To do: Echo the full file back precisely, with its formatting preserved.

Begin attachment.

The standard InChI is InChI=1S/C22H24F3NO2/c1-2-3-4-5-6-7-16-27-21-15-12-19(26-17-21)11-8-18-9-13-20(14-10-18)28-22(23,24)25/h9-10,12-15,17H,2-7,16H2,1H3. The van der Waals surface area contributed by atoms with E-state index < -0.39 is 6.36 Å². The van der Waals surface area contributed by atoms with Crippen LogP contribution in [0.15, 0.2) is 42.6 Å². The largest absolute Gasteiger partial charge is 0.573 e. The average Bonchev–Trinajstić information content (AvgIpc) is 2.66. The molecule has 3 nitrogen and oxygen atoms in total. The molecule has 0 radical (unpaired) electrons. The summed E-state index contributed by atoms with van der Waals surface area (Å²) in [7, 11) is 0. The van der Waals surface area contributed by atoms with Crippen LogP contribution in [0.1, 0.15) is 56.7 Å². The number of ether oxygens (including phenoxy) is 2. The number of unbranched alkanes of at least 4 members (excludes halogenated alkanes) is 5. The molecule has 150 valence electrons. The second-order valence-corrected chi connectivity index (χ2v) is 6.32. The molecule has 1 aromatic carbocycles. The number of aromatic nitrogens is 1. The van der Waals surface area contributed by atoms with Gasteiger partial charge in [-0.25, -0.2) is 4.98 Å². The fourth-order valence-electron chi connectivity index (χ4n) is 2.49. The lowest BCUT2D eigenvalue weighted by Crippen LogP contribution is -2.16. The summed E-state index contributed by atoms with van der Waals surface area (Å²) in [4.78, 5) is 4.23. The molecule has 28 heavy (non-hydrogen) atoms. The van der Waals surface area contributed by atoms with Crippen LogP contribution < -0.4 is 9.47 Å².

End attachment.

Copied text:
The standard InChI is InChI=1S/C22H24F3NO2/c1-2-3-4-5-6-7-16-27-21-15-12-19(26-17-21)11-8-18-9-13-20(14-10-18)28-22(23,24)25/h9-10,12-15,17H,2-7,16H2,1H3. The van der Waals surface area contributed by atoms with E-state index < -0.39 is 6.36 Å². The van der Waals surface area contributed by atoms with Crippen LogP contribution in [0.15, 0.2) is 42.6 Å². The largest absolute Gasteiger partial charge is 0.573 e. The average Bonchev–Trinajstić information content (AvgIpc) is 2.66. The molecule has 3 nitrogen and oxygen atoms in total. The molecule has 0 radical (unpaired) electrons. The summed E-state index contributed by atoms with van der Waals surface area (Å²) in [7, 11) is 0. The van der Waals surface area contributed by atoms with Crippen LogP contribution in [0.1, 0.15) is 56.7 Å². The number of ether oxygens (including phenoxy) is 2. The number of unbranched alkanes of at least 4 members (excludes halogenated alkanes) is 5. The molecule has 150 valence electrons. The second-order valence-corrected chi connectivity index (χ2v) is 6.32. The molecule has 1 aromatic carbocycles. The number of aromatic nitrogens is 1. The van der Waals surface area contributed by atoms with Gasteiger partial charge in [-0.25, -0.2) is 4.98 Å². The fourth-order valence-electron chi connectivity index (χ4n) is 2.49. The lowest BCUT2D eigenvalue weighted by Crippen LogP contribution is -2.16. The summed E-state index contributed by atoms with van der Waals surface area (Å²) in [4.78, 5) is 4.23. The molecule has 28 heavy (non-hydrogen) atoms. The van der Waals surface area contributed by atoms with Crippen LogP contribution < -0.4 is 9.47 Å².